"(a) On August 10, 2011, claimant was involved in an incident of domestic violence with her husband, Michael McKee. Upon his return to the marital residence during the early morning hours of August 11, 2011 . . . in an intoxicated condition, Michael McKee attacked the claimant grabbed her hair and held a knife to her throat. The claimant defended herself from the attack. When the attack was over, the claimant called 911 for help" (Claimant's Exhibit A, claim, ¶ 2 [a]).
In addition to claimant's version of the altercation, the claim indicates that claimant's defense expert, Massad Ayoob, testified on claimant's behalf at the retrial. In his testimony, which is submitted in support of claimant's motion, Mr. Ayoob sets forth his opinion that the wounds on claimant's hands and those she inflicted on McKee were consistent with defensive action on her part (claimant's Exhibit Q, pp. 16-17). The claim also alleges that claimant was convicted of one or more felonies, sentenced to a term of imprisonment, served all or part of her sentence, and was acquitted after a retrial.(1) In the Court's view, the allegations in the claim, if believed, clearly and convincingly establish the elements of an unjust conviction claim so as to state a cause of action under Court of Claims Act § 8-b.
The Court of Appeals made clear in Warney that "[i]n evaluating the likelihood of success at trial, Court of Claims should avoid making credibility and factual determinations" (Warney, 16 NY3d at 435). Absent "serious flaws" in the facts alleged in the claim, the weighing of evidence and determinations regarding the credibility of witnesses are more appropriately reserved for the factfinder at the time of trial (Klemm v State of New York, 170 AD2d 438, 439 [2d Dept 1991]; see also Dozier v State of New York, 134 AD2d 759 [3d Dept 1987]). Here, like other cases hinging on the credibility of the claimant and the complainant, " 'while events may prove later that claimant is unable to carry [her] burden of establishing [her] innocence by clear and convincing evidence, we cannot say at this stage that the facts set forth in the claim do not indicate a likelihood of success at trial or that the facts are not sufficiently detailed' " (Solomon v State of New York, 146 AD2d 439, 445 [1st Dept 1989], quoting Lanza v State of New York, 130 AD2d 872, 873-874 [3d Dept 1987]). Consequently, defendant's motion to dismiss the claim for failure to state a cause of action is denied.
Turning to claimant's motion for partial summary judgment, it is well established that " 'summary judgment is a drastic remedy and should not be granted where there is any doubt as to the existence of a triable issue' " (Rotuba Extruders v Ceppos, 46 NY2d 223, 231 [citation omitted]). "The proponent of a summary judgment motion must make a prima facie showing of entitlement to judgment as a matter of law, tendering sufficient evidence to eliminate any material issues of fact from the case" (Winegrad v New York Univ. Med. Ctr., 64 NY2d 851, 853 ). At this stage, the evidence must be viewed " 'in the light most favorable to the non-moving party,' " (Nomura Asset Capital Corp. v Cadwalader, Wickersham & Taft LLP, 26 NY3d 40, 49 , quoting Ortiz v Varsity Holdings, LLC, 18 NY3d 335, 339 ). Once the movant has made the required showing, the burden shifts to the party opposing the motion "to produce evidentiary proof in admissible form sufficient to establish the existence of material issues of fact which require a trial of the action" (Alvarez v Prospect Hosp., 68 NY2d 320, 324 , citing Zuckerman v City of New York, 49 NY2d 557, 562 ). "It is not the function of a court deciding a summary judgment motion to make credibility determinations or findings of fact, but rather to identify material triable issues of fact (or point to the lack thereof)" (Vega v Restani Constr. Corp., 18 NY3d 499, 505 ).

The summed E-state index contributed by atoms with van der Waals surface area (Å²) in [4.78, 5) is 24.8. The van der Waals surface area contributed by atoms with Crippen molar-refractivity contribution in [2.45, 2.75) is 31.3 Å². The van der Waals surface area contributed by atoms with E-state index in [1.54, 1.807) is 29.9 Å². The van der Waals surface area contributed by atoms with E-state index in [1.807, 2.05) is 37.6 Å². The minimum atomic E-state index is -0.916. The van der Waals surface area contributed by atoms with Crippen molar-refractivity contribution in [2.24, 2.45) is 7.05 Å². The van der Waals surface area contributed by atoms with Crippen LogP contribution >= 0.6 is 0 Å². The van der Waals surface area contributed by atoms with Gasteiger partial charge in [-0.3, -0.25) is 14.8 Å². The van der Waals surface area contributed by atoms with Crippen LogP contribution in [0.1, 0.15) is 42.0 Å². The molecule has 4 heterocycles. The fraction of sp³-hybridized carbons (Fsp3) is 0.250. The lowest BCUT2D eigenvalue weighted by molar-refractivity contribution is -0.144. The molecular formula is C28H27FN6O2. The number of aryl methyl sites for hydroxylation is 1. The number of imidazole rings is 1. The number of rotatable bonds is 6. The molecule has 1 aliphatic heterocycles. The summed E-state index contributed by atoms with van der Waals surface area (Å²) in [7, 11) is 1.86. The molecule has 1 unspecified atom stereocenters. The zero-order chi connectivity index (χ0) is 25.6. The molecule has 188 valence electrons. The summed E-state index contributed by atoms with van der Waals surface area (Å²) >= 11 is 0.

Here, the proof submitted in support of claimant's motion includes conflicting evidence regarding whether claimant was the aggressor or acting in self defense. McKee testified at the retrial that when he came home that evening, claimant was screaming at him about hanging out with his friends and gave him the choice to either "accept" them or her, to which he responded "I am done with both" (claimant's Exhibit S, p. 156). According to McKee, when he turned to exit the kitchen claimant plunged a sharp knife into his back, screaming over and over "I told you, you would be done" (id. at p. 157). McKee testified that he turned around and punched claimant in the right eye in an attempt to defend himself but she continued stabbing him multiple times in the chest, head and shoulder (id. at pp. 158-161).
Claimant, on the other hand, testified that McKee came home intoxicated in the early morning hours and, when she told him she was too tired to talk to him, he threw a glass jar that shattered all over the kitchen counter (claimant's Exhibit F, pp. 39- 40). According to claimant, McKee "yanked" her ponytail (id. at 41), held a large knife where she could see it (id.), and repeatedly punched her in the head until they "sort of fell together to the floor" (id. at 45). Claimant testified that she found the knife on the floor and started flailing wildly until she made contact with McKee (id. ).(2) Claimant testified that she thought McKee was in front of her "and sort of to the right side because that's where the hits seemed to be coming from. So, I thought that's where he was, so that's where I was flailing. And I think I made contact like two more times, at that point, when we were on the floor almost" (id. at pp. 45-46).